Finally, Israel considering revoking of #Oslo Accords

July 25, 2011

by Barak Ravid, HAARETZ
A team headed by National Security Adviser Ya’akov Amidror is looking into calling off the Oslo Accords in response to the Palestinian Authority’s unilateral plan to gain United Nations recognition for an independent state.
The Prime Minister’s Bureau confirmed yesterday only that the NSC was discussing many alternatives ahead of September, and would be presenting them to the political echelon for a decision when it was done.

Israeli officials did confirm that recent discussions held by Amidror had mentioned the option of voiding the Oslo Accords. However, this is not considered a leading alternative, they said.
“It is one of the options that will be presented to the political echelon,” a source said.
[..]
A senior Israeli official said that three weeks ago, Prime Minister Benjamin Netanyahu told Amidror to start drafting day-after plans with other government bodies. These include recommending a potential Israeli political response.
Another senior Israel official noted that Amidror has started initial discussions at the NSC with representatives from the foreign, defense, finance, industry and trade, and justice ministries, as well as from the Israel Defense Forces Planning Bureau and the Military Advocate General’s Department of International Law.
The NSC asked the various government offices to consider the implications of Israel announcing that it considers the Oslo Accords void due to the unilateral Palestinian move, should the General Assembly approve the bid.
Israel is concerned that the Palestinians may use the General Assembly resolution in order to launch a legal fight in the International Court at the Hague, or to try to alter the economic and security arrangements reached over the past 18 years.
NSC officials told representatives of the various government and military bodies that Israel would not initiate such a move, but may do so in response to the Palestinian actions. The various bodies were asked to present their views and legal opinions, and to offer possible responses. The matter has still not been discussed by the ministers.
“Netanyahu is opposed to actions such as annexing settlements to Israel in response to a Palestinian move at the UN,” said an Israeli source familiar with the discussions. “Therefore, the NSC is evaluating other possibilities, one of them being voiding the Oslo Accords. In any case, there is no decision yet.”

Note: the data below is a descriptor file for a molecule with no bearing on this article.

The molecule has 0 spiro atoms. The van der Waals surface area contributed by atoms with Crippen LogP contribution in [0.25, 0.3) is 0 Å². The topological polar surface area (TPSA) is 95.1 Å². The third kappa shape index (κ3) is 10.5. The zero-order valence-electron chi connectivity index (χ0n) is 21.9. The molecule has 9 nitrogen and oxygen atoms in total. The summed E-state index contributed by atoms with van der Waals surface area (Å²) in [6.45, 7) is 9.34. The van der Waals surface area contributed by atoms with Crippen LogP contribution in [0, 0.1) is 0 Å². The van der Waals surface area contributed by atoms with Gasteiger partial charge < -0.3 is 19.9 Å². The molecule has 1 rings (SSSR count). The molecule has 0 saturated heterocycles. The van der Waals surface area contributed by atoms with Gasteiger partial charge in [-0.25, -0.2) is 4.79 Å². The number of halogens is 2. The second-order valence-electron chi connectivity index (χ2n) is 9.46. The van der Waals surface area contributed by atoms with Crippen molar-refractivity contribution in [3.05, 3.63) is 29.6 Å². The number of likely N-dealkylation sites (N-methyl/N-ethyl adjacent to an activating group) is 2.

The Oslo Accords between Israel and the PLO were struck between 1993 and 1995, and are the legal framework for the relationship between Israel and the Palestinian Authority in matters including security, economy and infrastructure.
Doing away with the accords would require reexamining key issues, primarily the status of the PA in the West Bank.
Foreign Minister Avigdor Lieberman had mentioned doing away with the Oslo Accords during a meeting with European Union High Representative Catherine Ashton on June 17.
Even though Lieberman supports such a response to a unilateral Palestinian move, officials at the Foreign Ministry consider such action “counterproductive.”

I hope so. I really do hope so.


White House seeks Israeli agreement to negotiate on 1967 lines

June 11, 2011

Steven Simon, the new White House National Security Council senior director for the Middle East and North Africa, told representatives of the Jewish Community Friday during a conference call that the White House was looking to get both the Palestinian Authority and the Israeli government to adopt Mr. Obama’s “principles as a basis for negotiation,” according to a recording of the call played for the Washington Times.

Clinton’s administration was agile with the terrorism issue?

The Obama administration will tap Simon, a former top National Security Council official in the Clinton administration, to head the NSC’s Middle East desk, according to Laura Rozen of The Envoy foreign policy blog on Yahoo.com. Simon would succeed Daniel Shapiro, who by default has become the top administration point man for pro-Israel groups and Israeli officials.
Simon, currently a Middle Eastern studies fellow at the Council on Foreign Relations, co-wrote “Building a Palestinian State” in 2005 when he was a senior analyst at the Rand Corp., a policy institute close to the U.S. defense establishment.
The paper at the time was the most comprehensive outline for Palestinian statehood and foresaw substantive Israeli concessions in the West Bank, although it also preserved some major settlements, including Ma’aleh Adumim. via thejewishweek.com

Mr. Obama’s position is “the borders of Israel and Palestine should be based on the 1967 lines with mutually agreed swaps.”
Mr. Simon, who served as the Clinton White House’s top counter-terrorism official, said the United States had about a month to head off the Palestinian plan to declare a state during the annual United Nations General Assembly meeting set for September. via washingtontimes.com

“We have a month to see if we can work something out with the Israelis and Palestinians as accepting these principles as a basis for negotiations,” he said. “If that happens we are somewhat confident that the Palestinians will drop what they intend to do in the U.N.” via washingtontimes.com

but the U.S. already said it would veto a Palestinian state. There is no threat here… why is Obama making it a threat to Israel… if he says he will veto Palestine? It certainly is not the first time America vetoes Palestine. Even Baker did it and threatened to pull funds on top of that.

A third former senior U.S. official told the Envoy that Simon had been offered and accepted the NSC job, and noted that when Simon was at the Rand Corporation during the Bush administration, he had worked on a project on developing a Palestinian state. via Laura Rosen @ news.yahoo.com